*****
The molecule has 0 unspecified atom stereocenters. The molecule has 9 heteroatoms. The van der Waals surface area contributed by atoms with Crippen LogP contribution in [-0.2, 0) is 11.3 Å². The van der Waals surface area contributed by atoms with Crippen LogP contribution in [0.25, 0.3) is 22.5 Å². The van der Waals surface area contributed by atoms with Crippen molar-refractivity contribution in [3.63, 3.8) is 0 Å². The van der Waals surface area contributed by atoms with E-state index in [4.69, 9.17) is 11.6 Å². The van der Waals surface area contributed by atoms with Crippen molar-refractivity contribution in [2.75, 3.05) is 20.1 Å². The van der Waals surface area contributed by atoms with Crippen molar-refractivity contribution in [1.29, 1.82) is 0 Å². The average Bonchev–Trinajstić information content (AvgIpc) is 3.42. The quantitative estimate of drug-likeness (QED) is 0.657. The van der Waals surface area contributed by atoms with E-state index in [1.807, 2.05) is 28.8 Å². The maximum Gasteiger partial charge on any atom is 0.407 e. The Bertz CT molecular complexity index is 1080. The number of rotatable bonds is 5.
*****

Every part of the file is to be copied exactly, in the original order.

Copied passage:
The molecule has 0 unspecified atom stereocenters. The molecule has 9 heteroatoms. The van der Waals surface area contributed by atoms with Crippen LogP contribution in [-0.2, 0) is 11.3 Å². The van der Waals surface area contributed by atoms with Crippen LogP contribution in [0.25, 0.3) is 22.5 Å². The van der Waals surface area contributed by atoms with Crippen molar-refractivity contribution in [3.63, 3.8) is 0 Å². The van der Waals surface area contributed by atoms with E-state index in [4.69, 9.17) is 11.6 Å². The van der Waals surface area contributed by atoms with Crippen molar-refractivity contribution in [2.75, 3.05) is 20.1 Å². The van der Waals surface area contributed by atoms with Crippen molar-refractivity contribution in [1.29, 1.82) is 0 Å². The average Bonchev–Trinajstić information content (AvgIpc) is 3.42. The quantitative estimate of drug-likeness (QED) is 0.657. The van der Waals surface area contributed by atoms with E-state index in [1.807, 2.05) is 28.8 Å². The maximum Gasteiger partial charge on any atom is 0.407 e. The Bertz CT molecular complexity index is 1080. The number of rotatable bonds is 5.